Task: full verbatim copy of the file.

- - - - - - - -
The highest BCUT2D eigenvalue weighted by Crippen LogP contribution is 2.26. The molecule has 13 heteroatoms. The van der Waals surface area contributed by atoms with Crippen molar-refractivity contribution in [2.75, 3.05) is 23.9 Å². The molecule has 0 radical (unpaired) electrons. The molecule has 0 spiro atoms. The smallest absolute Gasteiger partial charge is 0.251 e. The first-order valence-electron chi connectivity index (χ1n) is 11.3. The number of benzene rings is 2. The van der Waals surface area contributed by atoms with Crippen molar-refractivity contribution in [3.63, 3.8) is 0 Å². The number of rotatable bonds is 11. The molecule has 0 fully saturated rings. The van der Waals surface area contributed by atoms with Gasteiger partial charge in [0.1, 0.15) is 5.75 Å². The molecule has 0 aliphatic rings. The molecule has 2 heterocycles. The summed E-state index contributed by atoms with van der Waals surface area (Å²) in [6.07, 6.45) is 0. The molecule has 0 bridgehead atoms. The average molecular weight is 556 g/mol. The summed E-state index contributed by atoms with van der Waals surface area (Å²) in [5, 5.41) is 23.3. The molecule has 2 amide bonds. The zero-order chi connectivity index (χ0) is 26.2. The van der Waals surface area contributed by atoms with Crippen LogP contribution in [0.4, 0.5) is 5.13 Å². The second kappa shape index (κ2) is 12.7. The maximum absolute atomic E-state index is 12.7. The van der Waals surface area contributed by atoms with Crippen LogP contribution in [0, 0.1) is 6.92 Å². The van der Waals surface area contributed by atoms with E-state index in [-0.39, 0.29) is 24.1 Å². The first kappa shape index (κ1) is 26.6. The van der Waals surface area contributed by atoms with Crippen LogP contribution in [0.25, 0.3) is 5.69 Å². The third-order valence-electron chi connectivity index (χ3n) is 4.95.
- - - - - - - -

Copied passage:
The highest BCUT2D eigenvalue weighted by Crippen LogP contribution is 2.26. The molecule has 13 heteroatoms. The van der Waals surface area contributed by atoms with Crippen molar-refractivity contribution in [2.75, 3.05) is 23.9 Å². The molecule has 0 radical (unpaired) electrons. The molecule has 0 spiro atoms. The smallest absolute Gasteiger partial charge is 0.251 e. The first-order valence-electron chi connectivity index (χ1n) is 11.3. The number of benzene rings is 2. The van der Waals surface area contributed by atoms with Crippen molar-refractivity contribution in [3.63, 3.8) is 0 Å². The number of rotatable bonds is 11. The molecule has 0 fully saturated rings. The van der Waals surface area contributed by atoms with Gasteiger partial charge in [0.1, 0.15) is 5.75 Å². The molecule has 0 aliphatic rings. The molecule has 2 heterocycles. The summed E-state index contributed by atoms with van der Waals surface area (Å²) in [6.07, 6.45) is 0. The molecule has 0 bridgehead atoms. The average molecular weight is 556 g/mol. The summed E-state index contributed by atoms with van der Waals surface area (Å²) in [5, 5.41) is 23.3. The molecule has 2 amide bonds. The zero-order chi connectivity index (χ0) is 26.2. The van der Waals surface area contributed by atoms with Crippen LogP contribution in [0.4, 0.5) is 5.13 Å². The second kappa shape index (κ2) is 12.7. The maximum absolute atomic E-state index is 12.7. The van der Waals surface area contributed by atoms with Crippen LogP contribution in [0, 0.1) is 6.92 Å². The van der Waals surface area contributed by atoms with E-state index in [-0.39, 0.29) is 24.1 Å². The first kappa shape index (κ1) is 26.6. The van der Waals surface area contributed by atoms with Crippen LogP contribution in [0.25, 0.3) is 5.69 Å². The third-order valence-electron chi connectivity index (χ3n) is 4.95.